African Burial Ground National Monument
Completed: July 18, 2018
A relatively new site, it was added to the National Park Service in 2006. The story reaches back to the 17th and 18th century when African men, women and children were buried in lower Manhattan and then forgotten. In 1991 their graves were rediscovered when a new building site was being excavated. From there a series of events led to the development of this unique and well-interpreted site. Besides being in the center of New York City, on a summer day with local day camps visiting this site was lively. I appreciate how the park service has interpreted this difficult history. Possibly 20,000 individuals may have been buried in this 5 block area. Of those, 419 sets of remains were excavated and sent to Howard University in 1993. They were returned to the site in 2003 for reburial. The visitor center does an excellent job of explaining the history. Adjacent, but outside and around the corner, is a dramatic Memorial.
This Junior Ranger program is considered Senior Friendly as no upper age is given. Only 4 activities are required to be completed, with 10 different activities from which to chose.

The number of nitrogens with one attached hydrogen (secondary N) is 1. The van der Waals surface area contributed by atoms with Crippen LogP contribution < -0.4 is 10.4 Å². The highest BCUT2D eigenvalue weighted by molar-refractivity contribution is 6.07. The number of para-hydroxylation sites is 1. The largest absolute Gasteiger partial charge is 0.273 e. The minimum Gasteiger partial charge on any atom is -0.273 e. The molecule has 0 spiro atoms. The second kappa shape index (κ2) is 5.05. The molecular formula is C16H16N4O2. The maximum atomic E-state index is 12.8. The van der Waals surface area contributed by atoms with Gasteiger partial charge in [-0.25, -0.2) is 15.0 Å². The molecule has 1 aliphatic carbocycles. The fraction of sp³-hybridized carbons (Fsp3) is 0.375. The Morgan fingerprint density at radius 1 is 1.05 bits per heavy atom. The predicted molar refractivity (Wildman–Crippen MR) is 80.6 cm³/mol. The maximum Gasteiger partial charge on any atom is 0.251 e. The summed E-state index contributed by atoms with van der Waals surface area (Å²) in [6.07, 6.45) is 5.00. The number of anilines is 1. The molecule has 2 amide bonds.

Artifacts Pictures of artifacts found on this site with the names scrambled, to be unscrambled.
Language Using Senegal, one of the African languages spoken, a couple of sentences which included my name and where I am from was transcribe. A translation guide was provided.
Who Am I? Short description of individuals are provided, using information from the visitor center displays I identified them. The descriptions focused on the circumstances of their slavery and their determination to become free.
Symbols Several Andinkra symbols are shown with their meaning; Wisdom & Prudence, Hope, Guardinship and Patience & Tolerance. For this activity you draw your own symbol.
Be A Reporter Using the timeline in the visitor center nine events from 1991 up to 2010 are identified detailing the discovery of the remains, up to the opening of the visitor center.
Fill In The Blank Completing the 5 sentences from informations found in the visitor center.
Freedom For me – “Freedom to speak freely!”
Memorial Stepping outside the answer to these 7 questions are found at the Memorial.
Africa Color Africa your favorite color.
Experience Your America An opportunity to list the ways to care for all of the National Parks.
Even with lots of summer camps kids experiencing the site I was able to complete the booklet in about 1-1/2 hours. The space is small and packed with excellent displays and information. The ranger on duty willingly helped me with a few of the questions. Besides receiving the enhanced, smaller metal badge I received an attractive patch.
Next time you are in New York City take time to visit the African Burial Ground Monument, it literally is ‘history’ under your feet.